I love my daughter to death. I’m reasonably certain that my son loves her to death, too, but he’s a lot more conscious of, and vocal about, the facet of their relationship where she annoys the hell out of him. She’s 10. He’s 15. He wants her to go away. In the context of his unconscious love for her. Probably.
Anyway, she did go away, to Washington, D.C. with her grandparents and me and my son were stoked. Yes, I know, I just got done telling you how we love her to death and we do. People are complicated. I have included my daughter’s picture of The Lincoln Memorial in the upper left of this post to serve as proof that I do, indeed, hold her in very high regard.
However, when you’re the father of two children, you relish those rare times when you’re allotted some quality time with them individually. That’s why I was stoked. My son had other reasons. His mother was scheduled for two 12-hour shifts over the weekend so it was man-to-man time. The guys. The fellas. Hanging out. Talking guy stuff. Good times, right? But when I texted him Saturday morning about when to pick him up, he texted back, “I think I’m just going to chill, but thanks for the offer.”
A bunch of flowers wilted and old people gazed out the windows of nursing homes and it rained on a man playing a violin but, other than that, I was cool. I had stuff to read and write. Tennis balls to bounce off the wall. Lots of stuff.
A plan emerged from the twilight of my discontent. Yes. That’s exactly how it happened. The boy would undoubtedly get hungry. I offered to take him out to dinner and he accepted. Bro time! Boys night out! Just a man and his son sharing and caring from the heart! A good parenting tip to avoid getting your feelings hurt is to keep your expectations low. I snacked on chips and salsa and watched a basketball game over his shoulder while he goofed on his iPhone. I asked him what was up. Not much. How was he doing? Fine. Any colleges interesting him? Eh. DRIVER’S LICENSE, BRO! He nodded.
I imagined being 15 to inhabit his mind in search of a question that wasn’t stupid. A question that would open the flood gates of intimacy and foster deep connection, leading ultimately to genuine confessions of love. I asked him if he wrote papers in English class. He said he did. I asked what about. He said he just finished a paper about Robert Frost where he had to argue whether or not “Good fences make good neighbors.”
(Okay, English teachers, just stop it. Stop it this instant. Stop killing the life of poetry for young people with Robert Flipping Frost. There’s like a million ways you could get kids jazzed about poetry and not one of them is Mending Wall. However, thank you for the guiding metaphor for this post.)
I asked him if he would email me the essay and he said he would. We ate our dinner, then, in between my questions in search of signs of life and his detached answers that smacked of evasion. I imagined myself standing on the table and screaming I saw the best minds of my generation destroyed by madness, starving hysterical naked or I harbor for good or bad, I permit to speak at every hazard, nature without check with original energy. I would hurl a Diet Coke across the restaurant and it would hiss and fizz in slow motion through the shocked air buzzing with unrestrained carbonated life. But I ate just ate my cold fries and called for the check.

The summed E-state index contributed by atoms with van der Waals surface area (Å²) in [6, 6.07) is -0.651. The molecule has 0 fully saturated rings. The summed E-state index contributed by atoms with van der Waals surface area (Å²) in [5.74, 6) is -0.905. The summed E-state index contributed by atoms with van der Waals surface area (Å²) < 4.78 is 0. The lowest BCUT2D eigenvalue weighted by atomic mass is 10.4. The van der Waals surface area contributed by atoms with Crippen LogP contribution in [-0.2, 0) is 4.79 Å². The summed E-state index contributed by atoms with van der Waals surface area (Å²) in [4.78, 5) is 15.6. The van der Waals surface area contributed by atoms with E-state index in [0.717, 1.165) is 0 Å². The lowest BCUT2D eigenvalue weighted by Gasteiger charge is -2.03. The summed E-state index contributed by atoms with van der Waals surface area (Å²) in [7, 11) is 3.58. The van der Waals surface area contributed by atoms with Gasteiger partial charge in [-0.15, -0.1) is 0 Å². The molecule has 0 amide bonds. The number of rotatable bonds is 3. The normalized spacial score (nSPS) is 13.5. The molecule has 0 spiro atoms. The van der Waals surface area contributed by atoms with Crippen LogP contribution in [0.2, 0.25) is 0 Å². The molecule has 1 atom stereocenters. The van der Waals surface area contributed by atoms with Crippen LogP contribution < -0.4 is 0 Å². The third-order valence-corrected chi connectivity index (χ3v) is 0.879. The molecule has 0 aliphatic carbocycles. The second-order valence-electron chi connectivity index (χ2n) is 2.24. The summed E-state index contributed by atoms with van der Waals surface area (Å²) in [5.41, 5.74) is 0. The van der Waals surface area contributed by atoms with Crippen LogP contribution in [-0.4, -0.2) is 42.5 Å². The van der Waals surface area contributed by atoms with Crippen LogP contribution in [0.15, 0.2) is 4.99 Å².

Later, I was pleased to discover that my son’s paper made a strong case against walls. He wrote about the 38th parallel between North and South Korea and said, “This wall was created to end the war between the neighboring countries and create peace, but all it did was create tension and unrest for the world.” He noted the futility of the wall between black and white people erected by the Jim Crow Laws. In the context of the poem, he noted that “The wall between the farmers had no real use, but the neighbor wanted to keep it due to tradition.” To individuals he warned, “Barriers created in the minds of people can be beneficial in some cases, but in most cases they only block the person concealed in them from growing.” And, finally, regarding relationships, he warned, “Walls can be used to keep things in or out, and they are very effective in this respect, but they also keep people from growing toward each other. People can build personal walls between themselves. This can be good for a time, but the wall will eventually fall and the issues that created the wall will resurface.”
Here was a gap, some stones missing in the wall between the stands of pine and apple orchards that are the mental lives of me and my son. Just when you think you can’t possibly love them more, you do. Though his argument was convincingly leveled against the ill effects of walls, I gently dwelled on his careful qualifiers. Walls can be beneficial in some cases and walls can be good for a time. I found these concessions to be fair and compassionate and I wanted to hug him and kiss his head while knowing the prohibition of such acts can be beneficial in some cases. The wall erected between the adolescent and his parents can be good for a time. Indeed, necessary. But be mindful, boy, of what you’re walling in and what you’re walling out. Never forget that you once wrote a paper called The Negative Effects of Walls. And if you know anything, know this in some deep corner of your heart: I, alone in my stands of pines, am always willing and ready to join you in the task of taking down a few stones, whenever, you and me, doing the work of hunters.
Read more from me at Black Hockey Jesus.
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